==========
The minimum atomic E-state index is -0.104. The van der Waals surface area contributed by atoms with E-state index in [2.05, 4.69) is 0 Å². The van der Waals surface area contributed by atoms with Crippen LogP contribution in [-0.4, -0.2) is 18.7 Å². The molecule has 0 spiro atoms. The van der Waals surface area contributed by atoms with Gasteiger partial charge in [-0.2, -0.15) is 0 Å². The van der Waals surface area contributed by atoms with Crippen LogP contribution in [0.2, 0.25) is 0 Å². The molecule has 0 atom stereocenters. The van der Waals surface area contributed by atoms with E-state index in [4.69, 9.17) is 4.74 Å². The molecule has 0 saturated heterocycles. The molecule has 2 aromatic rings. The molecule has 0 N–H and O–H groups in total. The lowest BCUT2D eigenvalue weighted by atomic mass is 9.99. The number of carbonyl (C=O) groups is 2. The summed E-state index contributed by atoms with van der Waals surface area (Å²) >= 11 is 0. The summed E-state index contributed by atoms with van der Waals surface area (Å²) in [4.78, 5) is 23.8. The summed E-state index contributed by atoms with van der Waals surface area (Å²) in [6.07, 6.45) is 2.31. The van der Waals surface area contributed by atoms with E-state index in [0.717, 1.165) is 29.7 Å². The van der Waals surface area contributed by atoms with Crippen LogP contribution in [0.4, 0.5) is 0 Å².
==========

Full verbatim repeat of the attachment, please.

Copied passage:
The minimum atomic E-state index is -0.104. The van der Waals surface area contributed by atoms with E-state index in [2.05, 4.69) is 0 Å². The van der Waals surface area contributed by atoms with Crippen LogP contribution in [-0.4, -0.2) is 18.7 Å². The molecule has 0 spiro atoms. The van der Waals surface area contributed by atoms with Gasteiger partial charge in [-0.2, -0.15) is 0 Å². The van der Waals surface area contributed by atoms with Crippen LogP contribution in [0.2, 0.25) is 0 Å². The molecule has 0 atom stereocenters. The van der Waals surface area contributed by atoms with E-state index in [4.69, 9.17) is 4.74 Å². The molecule has 0 saturated heterocycles. The molecule has 2 aromatic rings. The molecule has 0 N–H and O–H groups in total. The lowest BCUT2D eigenvalue weighted by atomic mass is 9.99. The number of carbonyl (C=O) groups is 2. The summed E-state index contributed by atoms with van der Waals surface area (Å²) >= 11 is 0. The summed E-state index contributed by atoms with van der Waals surface area (Å²) in [4.78, 5) is 23.8. The summed E-state index contributed by atoms with van der Waals surface area (Å²) in [6.07, 6.45) is 2.31. The van der Waals surface area contributed by atoms with E-state index in [0.717, 1.165) is 29.7 Å². The van der Waals surface area contributed by atoms with Crippen LogP contribution in [0.4, 0.5) is 0 Å².